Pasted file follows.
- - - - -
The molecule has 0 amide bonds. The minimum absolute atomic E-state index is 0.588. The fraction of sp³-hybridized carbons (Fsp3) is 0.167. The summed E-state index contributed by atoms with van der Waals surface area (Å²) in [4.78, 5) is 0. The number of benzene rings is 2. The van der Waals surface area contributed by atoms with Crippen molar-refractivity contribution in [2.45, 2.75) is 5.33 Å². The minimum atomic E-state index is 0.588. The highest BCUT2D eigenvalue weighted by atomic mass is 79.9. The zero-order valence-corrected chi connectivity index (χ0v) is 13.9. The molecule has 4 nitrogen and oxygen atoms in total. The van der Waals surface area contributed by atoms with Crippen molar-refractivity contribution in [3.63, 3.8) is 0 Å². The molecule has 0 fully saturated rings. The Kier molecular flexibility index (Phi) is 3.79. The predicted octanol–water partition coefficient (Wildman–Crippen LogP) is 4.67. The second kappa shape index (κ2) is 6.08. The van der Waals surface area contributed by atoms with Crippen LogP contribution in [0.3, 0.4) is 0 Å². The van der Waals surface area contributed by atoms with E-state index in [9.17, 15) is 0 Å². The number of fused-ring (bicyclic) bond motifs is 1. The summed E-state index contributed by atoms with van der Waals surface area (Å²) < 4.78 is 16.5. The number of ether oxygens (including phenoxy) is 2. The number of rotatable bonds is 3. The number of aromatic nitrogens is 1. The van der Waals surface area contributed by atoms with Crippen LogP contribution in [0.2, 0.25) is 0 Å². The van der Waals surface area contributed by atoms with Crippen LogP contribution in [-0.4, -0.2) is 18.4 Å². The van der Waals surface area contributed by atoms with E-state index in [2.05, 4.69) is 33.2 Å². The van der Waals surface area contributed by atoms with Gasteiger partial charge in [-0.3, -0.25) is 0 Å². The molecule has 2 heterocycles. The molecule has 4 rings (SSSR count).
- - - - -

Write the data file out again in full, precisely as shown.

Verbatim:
The molecule has 0 amide bonds. The minimum absolute atomic E-state index is 0.588. The fraction of sp³-hybridized carbons (Fsp3) is 0.167. The summed E-state index contributed by atoms with van der Waals surface area (Å²) in [4.78, 5) is 0. The number of benzene rings is 2. The van der Waals surface area contributed by atoms with Crippen molar-refractivity contribution in [2.45, 2.75) is 5.33 Å². The minimum atomic E-state index is 0.588. The highest BCUT2D eigenvalue weighted by atomic mass is 79.9. The zero-order valence-corrected chi connectivity index (χ0v) is 13.9. The molecule has 4 nitrogen and oxygen atoms in total. The van der Waals surface area contributed by atoms with Crippen molar-refractivity contribution in [3.63, 3.8) is 0 Å². The molecule has 0 fully saturated rings. The Kier molecular flexibility index (Phi) is 3.79. The predicted octanol–water partition coefficient (Wildman–Crippen LogP) is 4.67. The second kappa shape index (κ2) is 6.08. The van der Waals surface area contributed by atoms with Crippen LogP contribution in [0.3, 0.4) is 0 Å². The van der Waals surface area contributed by atoms with E-state index in [9.17, 15) is 0 Å². The number of fused-ring (bicyclic) bond motifs is 1. The summed E-state index contributed by atoms with van der Waals surface area (Å²) < 4.78 is 16.5. The number of ether oxygens (including phenoxy) is 2. The number of rotatable bonds is 3. The number of aromatic nitrogens is 1. The van der Waals surface area contributed by atoms with Crippen LogP contribution in [0.2, 0.25) is 0 Å². The van der Waals surface area contributed by atoms with Crippen LogP contribution in [-0.4, -0.2) is 18.4 Å². The van der Waals surface area contributed by atoms with E-state index in [2.05, 4.69) is 33.2 Å². The van der Waals surface area contributed by atoms with Gasteiger partial charge in [-0.3, -0.25) is 0 Å². The molecule has 2 heterocycles. The molecule has 4 rings (SSSR count).